It all starts with an invitation from the Grade Twelve English teacher, Tom Van Swift, to come and enjoy the final field trip of the year, just before graduation. When the students meet in the school foyer at the beginning of the school day, Mr. Van Swift tells them to take the elevator to the second floor. When the seven students, along with Mr. Van Swift, arrive at the second floor, they find the room (which should be the library) to be pitch-dark. “Where are we?” asks Adam. Mr. Van Swift answers, “I made a few minor modifications to the elevator. You’re now in some other dimension – of sight, of sound, of mind.” The track star of the bunch, Barbara, replies with a wit just as quick as her feet, “It’s a little too dark in here for The Twilight Zone. Can we please get some light?” "Lights… and action" So, Mr. Van Swift calls, “Lights… and action,” and that is the last the class sees or hears of him for some time. What they do see, in fact what they are standing on, is the battlements of a medieval castle, in the dying light of early evening. They themselves are dressed in Elizabethan clothes, and the man standing before them looks very familiar… “Hey, wait a minute, you’re William Shakespeare!” exclaims Cedric. “Yeah,” says Isaac, and adds, “and this is a re-creation of one of your plays. Hamlet, right? ” Suddenly, Johanna speculates, “Is this, like, a time machine?” “Forsooth, forsooth,” laughs Shakespeare. “Hinder me not, and I will repay your queries with what wit I can muster, in proper order. First, I am indeed the Bard of Avon, William Shakespeare. And this is – as you have truly divined – what you call a… re-creation of part of my own favorite play, Hamlet. Howe’er, as to whether this is a… time machine, I know not what thou dost speak of.” “Well, that’s a little hard to explain,” says Muriel. “But… why are we here?” “Fairly asked, young maiden, and ’twill be fairly answered,” says Shakespeare. “Over the centuries that my plays have been performed – and studied – in your schools, I have oft heard complaint and protest (methinks, too much) over the ending of my favorite play. It seems that people, especially students, bewail the death of my sweet prince Hamlet as much as I often do.” “Yeah, why should he die?” asks Oliver, who played the Emperor in the school production of The Emperor’s New Clothes. “My character’s vanity was a tragic flaw, just like Hamlet had… but he didn’t die from it.” “Aye, but your play was a comedy, was it not?” counters Shakespeare. “In a tragedy, as oft in the real world, life must, alas, be lost when once we leave law’s limits. There is a way to save my Hamlet, but first let us scan this closely: What brings Hamlet headlong to his deadly destiny?” “Well, some say Hamlet’s weakness was indecision,” rejoins Oliver confidently, “but Mr. Van Swift says that he read a Christian book that said his real flaw was being too vengeful.” “Well, if what thou sayest be truth,” Shakespeare replies, “it is certainly clear that vengefulness deserveth death. Still, do you wish to seek to save my Hamlet? Is our quest to be, or not to be?” Muriel hesitantly answers, “To be, I guess. What do we need to do?” Shakespeare explains, “Paint for me how my Hamlet was too vengeful.” “I think I know,” replies Johanna. “Is it partly that he resents his uncle Claudius for getting married to his mother so soon after his father’s death? That makes Hamlet only too ready to believe that Claudius poisoned his father for his throne, right?” “Yeah, that’s right,” says Isaac. “And then Hamlet doesn’t accuse his uncle publicly, but starts acting like he’s some kind of private eye.” “Yeah, and he doesn’t even tell his best friend what he’s thinking, but goes on a personal vendetta against Claudius and his servants,” says Barbara, who also quickly accuses Hamlet of fleeting love toward his girlfriend: “He even treats Ophelia badly ’cause he thinks all women are like his mother – disloyal to their true love.” “Don’t forget that Hamlet won’t kill Claudius when he thinks Claudius is praying, because he wants to send his uncle not just to death, but to hell. Now that’s vengeful!” concludes Adam. “And thou hast not even mentioned that Hamlet hath innocent blood on his hands, either by mistake or by malice, when he killeth Polonius, Rosencrantz, and Guildenstern,” says Shakespeare, “because he believeth they are working with Claudius against him.” “I know,” says Mr. Van Swift finally, stepping out from behind a pillar. “And this battlement is where it all starts, when Hamlet sees his father’s ghost on a moonless night just like this one. But now, how about changing the ending?” “Well, as I wrote the ending,” Shakespeare replies, “Hamlet dieth when Laertes, the son of the old man Hamlet killed, stabs Hamlet with a poisoned sword in a fencing competition arranged by Hamlet’s uncle Claudius.” “We know that,” says Mr. Van Swift. “However, because this is not a time machine, but a mind machine, you simply have to rewrite this original manuscript I just found in my hand, with this quill pen I just found in my front shirt pocket, and the ending of every copy of Hamlet in the world will be changed.” “O brave new world, that hath such cunning wonders in it,” says Shakespeare. “There is only one way in which thou hast overleaped thyself, Mr. Van Swift. My play is, and should be, a tragedy. If Hamlet doth not die for his tragic flaw, then someone else must die willingly in his place.” Startled, the class hears Mr. Van Swift say casually, “So write somebody in to step in the way of the poisoned blade. How about that pompous Osric guy?” “But, Mr. Van Swift,” pleads Shakespeare, “how can I ask one of my characters to die willingly for the sins of another? That is not right. Besides, Osric has his own faults to be punished for. He cannot stand in for another. No, there is only one person who can save Hamlet – his maker… me.” A quick rewrite Now it is Mr. Van Swift’s turn to be dumbstruck. “You? You’re willing to die for Hamlet? But you’re a person, created in God’s image. He’s only a character.” “Be not so hasty in thy reasoning. The person of Shakespeare is not in peril. My soul is not here. Its destiny rests in God’s hands. What I would lose is my reputation, my glory. If I write myself into the script to save Hamlet, the name of Shakespeare will disappear. No-one will ever again know who really wrote Hamlet or Midsummer Night’s Dream or any of my more than thirty other plays. In fact, no-one will even know whether or not all my anonymous plays were written by the same person. In the public mind, my sweet prince Hamlet will live on, as he should, but Shakespeare will vanish.” Mr. Van Swift is paralyzed in horror as Shakespeare takes the manuscript and quill and begins to insert some lines for a character named… William of Avon… who overhears Claudius’s plot; is captured; escapes; and at the last minute warns Hamlet, but is stabbed by the poisoned sword himself. Even as Shakespeare writes, his features change. His face grows younger, more like his earlier actor self. Then he begins to fade as the scene in the mind machine changes to a royal palace in the middle of a fencing match between Hamlet and Laertes, with a roaring fireplace at one end of the room, and the rewritten manuscript lying near it. The class sees a new character, a sort of young-looking Shakespeare, rushing in to warn Hamlet. Just before “William of Avon” can step in between Hamlet and his opponent, Mr. Van Swift screams, “No!” and hurls the rewritten manuscript into the blaze in the fireplace. The flames seem to fill the room for a moment, and everyone’s eyes close against the glare. The last act When the students open their eyes, they are back on the castle walls, with the “old” Shakespeare chuckling as he rebukes their teacher: “Really, Mr. Van Swift, I hope thou hast learned something from all thy meddling with literature. Art thou not a Christian? Yet thou art shocked when I am willing to treat one of my sinful characters, whom I had made, as a friend. Doth not God do the same for His people? Jesus said, ‘I no longer call you servants, but friends.’” “Yes, but to have Shakespeare’s name disappear!” says Mr. Van Swift. “It’s unthinkable! There is glory and majesty in that name!” “The Son of God had far greater glory and majesty,” counters Shakespeare, “but He did not count His equality with His Father as something to be greedily held on to. Rather, He gave up His glory and humbled Himself unto death. He was willing to step into the story He had written as one of the Persons of the Tri-une God, rather than let it simply perish in the flames – as you were only too willing to let happen.” “But what good is all this to our Grade Twelve students?” replies Mr. Van Swift. “I was trying to show them how they have the power to change things, and you’ve just shown them that everything stays the same.” “Actually, Mr. Van Swift, thou shewest them that when thou did not let me change the play. However, thou also revealed what a great and terrible thing it is for the Maker to step into His own story. Meditate upon that for a while, as thou ponderest also how to respond to the love of the Divine Storyteller.” “This all reminds me,” says Mr. Van Swift, slowly, “of Philippians 2. One way to respond to a God who steps into His own story is ‘with fear and trembling,’ as we ‘work out’ the roles he has set for us in the story He has written for us.” “Now that, forsooth, is an ending worth keeping,” says Shakespeare, as both he and the castle begin to fade. “Remember me,” he says faintly, with a ghostly grin, as the students find themselves in their own school library. “So, class,” says Mr. Van Swift. “Not what I meant to teach, but remember this as you graduate from our school. God the Son, who with God the Father and the Spirit is our Maker, gave up His glory and stepped into His story to save us, calls us His friends, and now enables us to carry out, with fear and trembling, the parts He has given us, in His-Story.”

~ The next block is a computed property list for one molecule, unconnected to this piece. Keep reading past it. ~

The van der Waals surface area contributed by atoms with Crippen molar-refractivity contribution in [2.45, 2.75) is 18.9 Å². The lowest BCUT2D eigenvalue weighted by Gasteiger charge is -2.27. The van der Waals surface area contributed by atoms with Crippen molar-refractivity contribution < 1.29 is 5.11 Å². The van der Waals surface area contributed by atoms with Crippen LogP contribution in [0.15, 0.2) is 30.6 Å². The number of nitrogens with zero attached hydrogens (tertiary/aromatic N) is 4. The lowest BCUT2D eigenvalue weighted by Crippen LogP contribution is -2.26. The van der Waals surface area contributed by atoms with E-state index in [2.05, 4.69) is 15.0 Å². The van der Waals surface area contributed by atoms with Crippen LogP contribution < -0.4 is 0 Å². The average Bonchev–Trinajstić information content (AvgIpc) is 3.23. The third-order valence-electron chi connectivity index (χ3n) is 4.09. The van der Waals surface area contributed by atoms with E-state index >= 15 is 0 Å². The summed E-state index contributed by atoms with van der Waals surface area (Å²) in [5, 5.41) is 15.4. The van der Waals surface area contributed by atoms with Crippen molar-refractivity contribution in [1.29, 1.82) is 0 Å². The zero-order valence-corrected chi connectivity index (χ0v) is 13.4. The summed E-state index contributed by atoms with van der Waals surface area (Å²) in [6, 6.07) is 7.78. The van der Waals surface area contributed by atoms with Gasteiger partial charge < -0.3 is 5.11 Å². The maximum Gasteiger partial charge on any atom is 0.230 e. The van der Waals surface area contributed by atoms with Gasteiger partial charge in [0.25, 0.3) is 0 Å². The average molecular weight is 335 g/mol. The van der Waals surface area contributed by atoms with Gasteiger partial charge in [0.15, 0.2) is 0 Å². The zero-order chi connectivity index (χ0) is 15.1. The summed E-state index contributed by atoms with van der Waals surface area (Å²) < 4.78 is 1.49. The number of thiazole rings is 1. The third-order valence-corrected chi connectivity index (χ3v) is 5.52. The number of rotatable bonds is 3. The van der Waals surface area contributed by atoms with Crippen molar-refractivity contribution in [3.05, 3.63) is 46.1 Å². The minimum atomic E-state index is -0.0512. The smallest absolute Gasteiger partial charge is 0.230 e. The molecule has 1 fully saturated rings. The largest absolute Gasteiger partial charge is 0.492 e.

Jeff Dykstra admits that C. S. Lewis thought of making Shakespeare a character in his own play first – as a symbol for the Incarnation. However, Jeff wrote it as a story first.

Magazine, Past Issue

May/June 2018 issue

WHAT’S INSIDE: Dude, where’s your bride? / U2 shows us how love can hurt / 5 things Christians should know about income inequality / book reviews about Rap, Marijuana, and doubt / Aging in hope / and much, much more!

Click the cover to view or right-click to download the PDF

Cover of the magazine